Planning Proceeds on Development of “Wonderful Asset” New community centre will be located in Wesbrook Place $10.8 million funding is tentatively approved by UBC The plan for developing a new community centre at the University of British Columbia moves firmly ahead. The University Neighbouhoods Association (UNA) will organize a Open House in a month or so for campus residents to comment on plans for the proposed $10.8 million community centre in the Wesbrook Place neighbourhood in South Campus. UBC campus and community planning department has tentatively approved the use of funds to construct a building of 30,000 gross square feet plus approximately 6,050 feet of daycare space and 1,200 to 3,000 of leased space. Meanwhile, first thoughts have arisen about developing a second new community centre at UBC. This second facility— size and cost not determined yet—would stand along the eastern, Acadia Road edge of UBC where it borders Musqueam land commonly referred to as ‘Block F’. UNA directors at their July meeting at the Old Barn Community Centre voted to hold the public Open House in relation to the Wesbrook Place Community Centre on the heels of a strong presentation of planning to date by Mike Feeley, co-chair of the Wesbrook Place Community Centre Planning Committee and acting co-chair Paul Young. Paul Young, director of planning and design for UBC Properties Trust (real estate development arm of the University), presented a small possible model of the project while Mr. Feeley, a campus resident and faculty member at UBC, presented possible preliminary design drawings. Mr. Young and Mr. Feeley explained that planning to date envisions a main facility (of 30,000 square feet) more than three times the size of the 9,925 square feet Old Barn Community Centre, opened in 2005. In a written interim-report tabled with the UNA board, the two committee cochairs highlighted several proposals for the centre, including the proposal for a 6,760 square foot gymnasium and attached 510 square foot performance stage. “It is the view of the committee that this configuration provides significantly more programming flexibility than smaller alternatives we considered,” they wrote. “It could, for example, be configured as one full-court basketball court, two volleyball courts, or four badminton courts; or it could be split into two with half-court basket ball, volleyball or two badminton games in either half. “The proposed configuration is short of a full-size gym by approximately 750
square feet, with the savings achieved by reducing the buffer space around the outside edges of the basketball court in a manner that will not impact player safety.” Mr. Young and Mr. Feeley indicate in their report the committee was advised the only drawback of this reduced size is that it provides little space for spectator seating. “The committee felt that spectator seating is a low priority and that this space could thus be better used elsewhere; for example, by adding a stage, as we propose.” Another highlight of the community centre plan-to-date is inclusion of four flexible programming rooms (one at 1,080 square feet and the rest at 870 square feet). Meanwhile, a proposed 2,500 square foot fitness centre would run about four times as big as the (675 square foot) fitness centre in the Old Barn. Potentially, the new community centre would also provide added space for a UBC branch of the Vancouver Public Library. Following the upcoming Open House, the committee would expect to deliver a final ‘space-plan’ report to the UNA board at its October meeting for approval. This approved plan would then guide the next phase of the project, namely architectural design, which would commence in October. The Wesbrook Place Community Centre Planning Committee was created by the UNA board to oversee the planning and construction of a community centre in Wesbrook Place. The committee reports directly to the UNA board. This was its first interim report to the board. The committee, drawn from the community, UNA staff, and various other groups with relevant expertise, consists of the following members: • Residents: Charles Menzies, Chris Finch, Frank Danielson, Fang Long, Sheldon Nathanson, Khaled Zaidalkelani, Olga Lockwood, Sharon Wu, John Fleming. • UBC: Bev Christian/Darcelle Cotton, Kavi Toor, Kera McArthur. • UNA Staff: Glendon Scott, Ralph Wells, Stephanie Nesbitt, Jan Fialkowski. • Consultant: Simon Richards. Nancy Knight, UBC associate vicepresident, planning and a UNA director, complimented the committee on its work in completing the first phase of planning for the Wesbrook Place Community Centre. At the UNA meeting, Ms. Knight said, “This centre will be a wonderful asset to the community.” As part of their work in researching ideas for the new community centre at UBC, members of the committee conducted site visits to the following community centres in the region: West Vancouver, Mount Pleasant, Creekside, False Creek, and Britannia.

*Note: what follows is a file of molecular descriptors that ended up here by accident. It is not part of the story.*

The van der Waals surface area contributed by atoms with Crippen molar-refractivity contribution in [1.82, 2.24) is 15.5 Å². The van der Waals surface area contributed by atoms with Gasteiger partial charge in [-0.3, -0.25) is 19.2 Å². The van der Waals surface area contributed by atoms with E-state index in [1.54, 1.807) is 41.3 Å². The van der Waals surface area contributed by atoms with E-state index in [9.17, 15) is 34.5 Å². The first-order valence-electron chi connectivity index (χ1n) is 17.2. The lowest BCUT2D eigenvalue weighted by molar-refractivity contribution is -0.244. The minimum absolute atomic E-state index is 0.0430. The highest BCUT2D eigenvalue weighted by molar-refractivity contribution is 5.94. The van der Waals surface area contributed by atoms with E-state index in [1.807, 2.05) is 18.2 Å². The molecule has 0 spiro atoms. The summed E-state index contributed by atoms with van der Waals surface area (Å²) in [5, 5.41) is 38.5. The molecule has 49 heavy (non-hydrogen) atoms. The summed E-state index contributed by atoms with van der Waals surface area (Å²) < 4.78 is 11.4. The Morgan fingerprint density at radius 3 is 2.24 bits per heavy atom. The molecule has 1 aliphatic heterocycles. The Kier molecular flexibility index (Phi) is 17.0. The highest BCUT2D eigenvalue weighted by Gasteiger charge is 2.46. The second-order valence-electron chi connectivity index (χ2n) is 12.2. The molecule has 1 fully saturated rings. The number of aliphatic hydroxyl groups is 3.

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Blueberries Galore at UBC Fest In partnership with the BC Blueberry Council and UBC Bookstore, UBC Food Services presented UBC Blueberry Fest again this July outside the bookstore. Highlights included pancake breakfasts and BC blueberries by the
flat. Students also sold UBC Farm Produce, while those in attendance enjoyed different street entertainers on each of four days. Juliana Campbell of UBC Food Services, reports thousands of pounds of blueberries sold by the flat.
Customers waiting patiently in line to order from the array of blueberry treats
Chef flipping blueberry pancakes
Juicy blueberries were sold by the pound
Cakes, muffins and pancakes were among the many delicious treats
THE CAMPUS RESIDENT JULY 26, 2011